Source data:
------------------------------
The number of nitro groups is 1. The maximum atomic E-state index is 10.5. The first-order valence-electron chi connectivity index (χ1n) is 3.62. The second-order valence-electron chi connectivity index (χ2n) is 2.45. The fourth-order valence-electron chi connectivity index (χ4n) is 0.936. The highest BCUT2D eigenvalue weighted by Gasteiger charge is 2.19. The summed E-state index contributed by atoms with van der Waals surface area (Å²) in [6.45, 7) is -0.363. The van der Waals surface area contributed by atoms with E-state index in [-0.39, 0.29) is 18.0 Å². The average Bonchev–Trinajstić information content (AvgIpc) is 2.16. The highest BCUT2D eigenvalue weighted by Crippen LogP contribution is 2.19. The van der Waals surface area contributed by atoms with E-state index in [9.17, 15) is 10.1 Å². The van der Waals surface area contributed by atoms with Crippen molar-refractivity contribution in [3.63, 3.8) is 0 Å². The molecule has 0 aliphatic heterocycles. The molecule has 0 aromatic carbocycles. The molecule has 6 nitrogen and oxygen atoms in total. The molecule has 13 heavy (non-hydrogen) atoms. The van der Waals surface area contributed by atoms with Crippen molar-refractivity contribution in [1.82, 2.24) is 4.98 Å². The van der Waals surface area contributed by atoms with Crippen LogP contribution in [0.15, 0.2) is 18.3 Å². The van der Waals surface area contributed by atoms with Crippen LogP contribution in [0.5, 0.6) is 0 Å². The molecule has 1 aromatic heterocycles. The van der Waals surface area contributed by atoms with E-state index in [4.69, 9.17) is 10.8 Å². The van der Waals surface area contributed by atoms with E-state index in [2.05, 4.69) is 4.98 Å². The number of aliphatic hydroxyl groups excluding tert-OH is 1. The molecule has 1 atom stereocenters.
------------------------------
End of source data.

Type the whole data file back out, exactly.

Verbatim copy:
The number of nitro groups is 1. The maximum atomic E-state index is 10.5. The first-order valence-electron chi connectivity index (χ1n) is 3.62. The second-order valence-electron chi connectivity index (χ2n) is 2.45. The fourth-order valence-electron chi connectivity index (χ4n) is 0.936. The highest BCUT2D eigenvalue weighted by Gasteiger charge is 2.19. The summed E-state index contributed by atoms with van der Waals surface area (Å²) in [6.45, 7) is -0.363. The van der Waals surface area contributed by atoms with E-state index in [-0.39, 0.29) is 18.0 Å². The average Bonchev–Trinajstić information content (AvgIpc) is 2.16. The highest BCUT2D eigenvalue weighted by Crippen LogP contribution is 2.19. The van der Waals surface area contributed by atoms with E-state index in [9.17, 15) is 10.1 Å². The van der Waals surface area contributed by atoms with Crippen molar-refractivity contribution in [3.63, 3.8) is 0 Å². The molecule has 0 aliphatic heterocycles. The molecule has 0 aromatic carbocycles. The molecule has 6 nitrogen and oxygen atoms in total. The molecule has 13 heavy (non-hydrogen) atoms. The van der Waals surface area contributed by atoms with Crippen molar-refractivity contribution in [1.82, 2.24) is 4.98 Å². The van der Waals surface area contributed by atoms with Crippen LogP contribution in [0.15, 0.2) is 18.3 Å². The van der Waals surface area contributed by atoms with Crippen LogP contribution in [0.5, 0.6) is 0 Å². The molecule has 1 aromatic heterocycles. The van der Waals surface area contributed by atoms with E-state index in [4.69, 9.17) is 10.8 Å². The van der Waals surface area contributed by atoms with E-state index in [2.05, 4.69) is 4.98 Å². The number of aliphatic hydroxyl groups excluding tert-OH is 1. The molecule has 1 atom stereocenters.